A Bleak Look at America’s Gun Control Issue
Last weekend the United States was hit with a tragedy that now feels all too familiar. In Texas a man shot and killed 25 people at a church, firing without prejudice. It was the 307th mass shooting in the US in 2017. Almost as many days as had passed in the calendar year. Despite the constant threat of gun violence that challenges both the safety and freedoms of many Americans, pro-gun sentiment has imprinted itself so deep in the narrative of patriotism, it appears unlikely that anything will change to stop this epidemic of gun violence. While change has been seen in other countries, like Australia, ideological, cultural, and logistical factors may make this goal extremely challenging to achieve.
A fierce battle for gun control has been fought for years by both sides of the debate
Gun control in the US has been mired in posturing and empty debate with very little change arising over the past few decades. While fairly aggressive attempts to expand gun control have come from the Democratic side in recent years, this has been met with strong resistance from Republican members of Congress. Since 1968 only three pieces of lasting federal legislation on gun control have been passed. In these cases, the legislation is so rudimentary that it seems shocking that it hadn’t been put in place until then. For instance, before 1986, convicted felons couldn’t go to the polls and cast their vote, but could legally own a firearm.
The United States’ problem with guns is longstanding, and not one that can necessarily be solved by an election cycle. While the gun control argument is largely political, there are economic, logistical, and ideological factors at play which transcend party lines and make gun control a more challenging goal to achieve. It is these factors which make meaningful gun legislation so elusive and may mean that America will perpetually struggle with gun violence.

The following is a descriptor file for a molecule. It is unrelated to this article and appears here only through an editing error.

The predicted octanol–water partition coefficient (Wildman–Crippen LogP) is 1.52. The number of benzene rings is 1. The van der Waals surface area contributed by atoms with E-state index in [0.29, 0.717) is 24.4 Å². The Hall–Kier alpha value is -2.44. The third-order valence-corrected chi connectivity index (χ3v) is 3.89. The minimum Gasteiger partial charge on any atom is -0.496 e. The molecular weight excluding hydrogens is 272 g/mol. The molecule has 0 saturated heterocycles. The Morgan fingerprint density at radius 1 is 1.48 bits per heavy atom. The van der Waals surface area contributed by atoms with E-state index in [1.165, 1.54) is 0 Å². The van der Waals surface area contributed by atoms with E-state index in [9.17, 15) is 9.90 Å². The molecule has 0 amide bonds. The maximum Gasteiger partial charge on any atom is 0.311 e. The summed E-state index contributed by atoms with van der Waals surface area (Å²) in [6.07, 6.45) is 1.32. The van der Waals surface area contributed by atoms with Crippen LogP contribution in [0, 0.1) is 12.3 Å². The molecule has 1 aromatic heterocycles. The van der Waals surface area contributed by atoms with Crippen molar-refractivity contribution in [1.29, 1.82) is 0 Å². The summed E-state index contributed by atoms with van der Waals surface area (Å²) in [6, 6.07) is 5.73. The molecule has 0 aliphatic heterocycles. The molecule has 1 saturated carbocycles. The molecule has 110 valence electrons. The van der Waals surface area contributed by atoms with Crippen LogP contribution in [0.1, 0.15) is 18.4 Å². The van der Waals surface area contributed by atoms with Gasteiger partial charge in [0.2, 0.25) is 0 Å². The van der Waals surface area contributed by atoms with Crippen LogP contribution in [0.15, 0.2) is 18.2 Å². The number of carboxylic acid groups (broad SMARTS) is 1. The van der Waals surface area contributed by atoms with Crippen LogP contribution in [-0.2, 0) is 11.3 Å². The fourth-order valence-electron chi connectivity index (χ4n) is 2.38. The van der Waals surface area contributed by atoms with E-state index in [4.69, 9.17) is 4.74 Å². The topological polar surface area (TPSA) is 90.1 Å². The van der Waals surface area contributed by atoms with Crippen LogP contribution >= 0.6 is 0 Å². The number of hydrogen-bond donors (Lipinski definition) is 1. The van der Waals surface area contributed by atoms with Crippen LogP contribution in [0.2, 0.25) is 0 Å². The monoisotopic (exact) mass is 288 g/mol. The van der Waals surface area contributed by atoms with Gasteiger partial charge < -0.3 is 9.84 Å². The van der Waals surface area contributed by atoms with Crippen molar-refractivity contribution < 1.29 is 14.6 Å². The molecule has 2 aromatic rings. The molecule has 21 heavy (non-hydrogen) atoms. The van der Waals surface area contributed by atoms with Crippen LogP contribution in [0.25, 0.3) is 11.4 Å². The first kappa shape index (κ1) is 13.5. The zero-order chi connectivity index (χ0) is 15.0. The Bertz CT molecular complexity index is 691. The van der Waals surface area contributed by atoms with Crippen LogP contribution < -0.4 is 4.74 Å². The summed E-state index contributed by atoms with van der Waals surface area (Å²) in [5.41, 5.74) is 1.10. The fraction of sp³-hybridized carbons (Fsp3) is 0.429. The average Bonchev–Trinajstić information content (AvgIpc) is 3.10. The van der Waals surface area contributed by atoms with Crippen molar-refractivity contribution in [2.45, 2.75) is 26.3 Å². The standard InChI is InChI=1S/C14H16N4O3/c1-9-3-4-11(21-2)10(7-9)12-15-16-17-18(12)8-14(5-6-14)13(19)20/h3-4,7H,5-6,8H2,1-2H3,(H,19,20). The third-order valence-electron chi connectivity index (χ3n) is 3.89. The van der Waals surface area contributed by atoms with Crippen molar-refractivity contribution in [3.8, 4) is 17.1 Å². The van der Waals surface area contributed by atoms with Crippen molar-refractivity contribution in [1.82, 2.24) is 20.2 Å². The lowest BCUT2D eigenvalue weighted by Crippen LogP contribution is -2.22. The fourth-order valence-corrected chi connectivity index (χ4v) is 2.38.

As of now, the arguments against gun control from Republican Party leaders have been simplistic and lack nuance. They range from the idea that more guns are necessary, to protect from bad people with guns; to the idea that mass shootings are a mental health issue rather than a gun issue; to simply that the timing to propose legislation is “too soon”. These arguments hold little water and are based on the premise that current gun laws ensure the adequate protection of innocent Americans despite consistent evidence to the contrary.
Australia is often pointed to as a perfect case study for how gun control legislation should look. In 1996 the Australia experienced the largest mass shooting in its history and passed legislation which banned all automatic and semiautomatic weapons and also set up very rigorous background checks that required a 28 day waiting period. The government was able to buy and destroy over 600,000 guns back from citizens and repurpose or destroy them, over the span of six months. While the US government has greater resources to facilitate this process, the US has an unfathomable amount of guns and ammunition in circulation. Estimates put the number of privately owned guns at 310 million, which vastly outnumbers the Australian total that was reclaimed. The mere logistical nightmare that a complete overhaul of gun legislation, like the one seen in Australia, may even be enough to deter legislators from dramatic action.